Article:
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Oxford starts first study to reinfect recovered Covid patients

May shed light on how to develop more effective vaccines against the pathogen.
Image: Milan Jaros/Bloomberg

People who have fought off the Covid-19 virus will be deliberately reinfected in a first-of-its-kind trial at the University of Oxford that may shed light on how to develop more effective vaccines against the pathogen.

Researchers are looking for 64 healthy, previously Covid-infected volunteers from 18 to 30 years old to be studied under controlled, quarantined conditions for at least 17 days, the UK university said Monday. Participants will be infected with the original strain from Wuhan, China and followed for a year.

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Initial data from the Oxford study should be available within several months, helping vaccine developers look at levels and types of immunity needed to prevent reinfection, and how long protection persists. Challenge trials, involving deliberate, supervised infections, are seen as particularly helpful for answering questions like these, because they allow scientists to scrutinise the details of how the body confronts the virus and vice versa.

While vaccines and previous infections provide some immune protection against the coronavirus, concerns and doubts remain about how long it lasts. A recent study indicated that as much as 10% of previously infected young adults were reinfected, underscoring the need for effective vaccines to prevent spread, and Pfizer Inc.’s chief executive officer has said that booster shots may be needed to maintain the immunity provided by the initial two doses of the company’s shot.

The Oxford study “has the potential to transform our understanding by providing high-quality data on how our immune system responds to a second infection,” said Shobana Balasingam, a research adviser at the Wellcome Trust, which is providing funds. The findings could “inform not just vaccine development but also research into the range of effective treatments that are also urgently needed.”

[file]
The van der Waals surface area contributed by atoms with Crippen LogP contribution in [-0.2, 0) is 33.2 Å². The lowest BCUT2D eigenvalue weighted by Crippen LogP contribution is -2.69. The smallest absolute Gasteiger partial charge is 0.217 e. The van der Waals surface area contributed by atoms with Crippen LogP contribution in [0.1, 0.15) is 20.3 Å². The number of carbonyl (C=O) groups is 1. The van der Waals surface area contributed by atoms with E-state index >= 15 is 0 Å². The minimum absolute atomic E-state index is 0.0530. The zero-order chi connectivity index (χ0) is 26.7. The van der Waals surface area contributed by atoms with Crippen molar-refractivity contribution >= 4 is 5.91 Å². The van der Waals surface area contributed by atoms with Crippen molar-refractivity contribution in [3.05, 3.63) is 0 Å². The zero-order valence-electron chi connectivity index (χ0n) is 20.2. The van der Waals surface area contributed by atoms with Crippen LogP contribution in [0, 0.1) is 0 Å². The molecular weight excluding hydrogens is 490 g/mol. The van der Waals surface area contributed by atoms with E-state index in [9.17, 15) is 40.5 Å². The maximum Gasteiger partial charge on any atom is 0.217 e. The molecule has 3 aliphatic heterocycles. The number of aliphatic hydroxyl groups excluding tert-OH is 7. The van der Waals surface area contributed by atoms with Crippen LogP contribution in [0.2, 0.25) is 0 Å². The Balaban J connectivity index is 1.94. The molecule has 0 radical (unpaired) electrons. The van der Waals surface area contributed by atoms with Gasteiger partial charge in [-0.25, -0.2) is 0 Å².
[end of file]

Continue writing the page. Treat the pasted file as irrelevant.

One of the goals of the study is to determine how much virus, on average, it takes to infect someone who’s had the virus earlier. In a second phase of the study, a different group of patients will be given that dose and studied for their immune responses, Oxford said.

The earliest volunteers in the world’s first human challenge trial involving the coronavirus, conducted by Imperial College in London, left quarantine in late March. That trial, which intentionally infected people who hadn’t previously had the virus, was backed by 33.6 million pounds ($46.3 million) of UK government funding.

Critics of challenge trials have pointed out the ethical dangers of infecting people without being sure of its long-term consequences. The Oxford researchers said that all those enrolled will be completely fit, well and recovered from their first Covid infection.

Participants who develop Covid symptoms will be treated with an antibody drug from Regeneron Pharmaceuticals Inc. that’s been authorised by US regulators, Oxford said. Subjects will only be discharged from the quarantine unit when they are no longer infected and not at risk of infecting others, according to the statement.

© 2021 Bloomberg


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Pfizer’s business model will be to convince us that we need a booster vaccine every year. Even though they won’t be able to keep up with the changing variants and the vaccines will be out of date before they’re even completed. I’ve already had the virus. So I’ll stick with my immune system on this one. I have no interest in being part of a programme designed to enrich Big Pharma at our expense.

End of comments.





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